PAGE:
Israel Defense Minister Moshe “Bogie” Yaalon and Chief of Staff Benny Gantz recently expressed cautious reservations about the religion-infused letter that the commander of the Givati Brigade, Col. Ofer Winter, wrote to the officers under his command at the outset of Operation Protective Edge this past summer. The letter defined the mission of his troops in religious terms: to defeat a “blasphemous” enemy who defames God’s name.
Unlike the usual discussions about the points of contact between the Israeli army and religion, which tend to focus on the practicalities of daily life in the Israel Defense Forces, in this case we are dealing with a fundamental question: What is the IDF’s combat ethos? Did the commander’s letter conform to the IDF’s Code of Ethics, the Ruach Tzahal — literally “The Spirit of the IDF,” which states that the army’s goal is “to protect the existence and independence of the State of Israel,” subject to “the directives of Israel’s democratic civilian authorities and the laws of the state?”
Winter does not see a conflict between the IDF Code of Ethics and the letter he issued; after all, someone who sees the state as sacred will understand the defense of the state as a religious mission. But despite the subjective honesty of this position, it should not be accepted.
In order for the discussion that follows to be productive, we must dispel a number of misconceptions. First, the massive enlistment by members of the Religious Zionist community in army positions that require an increased commitment — over 40 percent of the cadets in officer training courses come from the Religious Zionist community — is not part of a conspiracy to carry out a “revolution of faith” and to turn Israel into a theocracy. The young people who enlist in these army tracks have been brought up to respect the authority of the state and find it natural to uphold “the laws of the state and norms of human dignity, and … the values of the State of Israel as a Jewish and democratic state,” in the words of the IDF Code of Ethics. While the state-religious school system has room for improvement, the incredibly restrained response during Israel’s unilateral evacuation from Gaza in 2005, when the Religious Zionist sector was largely unmoved by the irresponsible rabbis who deluded the public with assertions that “it will never come to pass,” is proof that this community has internalized the principles of democracy.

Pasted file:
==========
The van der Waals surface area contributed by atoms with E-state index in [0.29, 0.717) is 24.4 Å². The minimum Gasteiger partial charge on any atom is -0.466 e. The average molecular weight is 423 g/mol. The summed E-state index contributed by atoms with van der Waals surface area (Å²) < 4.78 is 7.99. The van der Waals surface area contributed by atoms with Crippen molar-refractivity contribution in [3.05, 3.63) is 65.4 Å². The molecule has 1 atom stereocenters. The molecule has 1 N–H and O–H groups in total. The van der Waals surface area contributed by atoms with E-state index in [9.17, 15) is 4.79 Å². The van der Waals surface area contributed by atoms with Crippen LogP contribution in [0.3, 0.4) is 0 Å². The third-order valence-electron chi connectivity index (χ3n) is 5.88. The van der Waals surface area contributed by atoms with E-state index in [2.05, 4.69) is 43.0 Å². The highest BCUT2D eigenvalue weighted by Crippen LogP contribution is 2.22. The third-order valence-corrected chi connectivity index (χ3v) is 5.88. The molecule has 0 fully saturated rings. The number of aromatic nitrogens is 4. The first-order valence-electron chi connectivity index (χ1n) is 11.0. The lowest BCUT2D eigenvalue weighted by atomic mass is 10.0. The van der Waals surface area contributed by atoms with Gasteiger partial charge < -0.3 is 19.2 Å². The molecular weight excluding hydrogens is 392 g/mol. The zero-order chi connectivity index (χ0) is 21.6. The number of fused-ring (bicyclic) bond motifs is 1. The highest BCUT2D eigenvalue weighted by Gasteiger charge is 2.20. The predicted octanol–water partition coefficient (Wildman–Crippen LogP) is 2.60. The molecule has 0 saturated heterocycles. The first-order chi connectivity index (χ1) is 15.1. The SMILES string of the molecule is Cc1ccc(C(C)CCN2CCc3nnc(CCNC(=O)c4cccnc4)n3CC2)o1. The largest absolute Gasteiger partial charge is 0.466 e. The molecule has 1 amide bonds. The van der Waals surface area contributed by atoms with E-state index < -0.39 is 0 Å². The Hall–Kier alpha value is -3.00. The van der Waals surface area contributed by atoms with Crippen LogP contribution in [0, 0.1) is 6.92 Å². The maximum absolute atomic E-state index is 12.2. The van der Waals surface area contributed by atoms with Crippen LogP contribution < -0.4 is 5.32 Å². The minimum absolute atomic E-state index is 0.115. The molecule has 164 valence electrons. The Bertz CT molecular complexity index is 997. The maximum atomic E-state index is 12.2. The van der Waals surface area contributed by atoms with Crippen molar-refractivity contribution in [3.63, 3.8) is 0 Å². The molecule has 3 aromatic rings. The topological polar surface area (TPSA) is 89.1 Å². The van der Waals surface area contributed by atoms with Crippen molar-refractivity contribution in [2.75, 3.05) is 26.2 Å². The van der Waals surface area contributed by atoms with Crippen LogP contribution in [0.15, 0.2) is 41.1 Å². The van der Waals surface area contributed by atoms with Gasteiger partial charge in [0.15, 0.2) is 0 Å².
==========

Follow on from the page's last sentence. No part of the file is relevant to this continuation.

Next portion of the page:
We must also refute false claims to the opposite effect: Despite whispers to the contrary in some parts of the Religious Zionist camp, observance of the commandments is not a barrier to obtaining national leadership positions. The fact is that Religious Zionists are being integrated naturally into the leadership of Israel in all areas — national politics, the judicial system, the media, and even the military. Today’s religious brigade commanders will be integrated in the leadership of the General Staff in the future in accordance with their talent.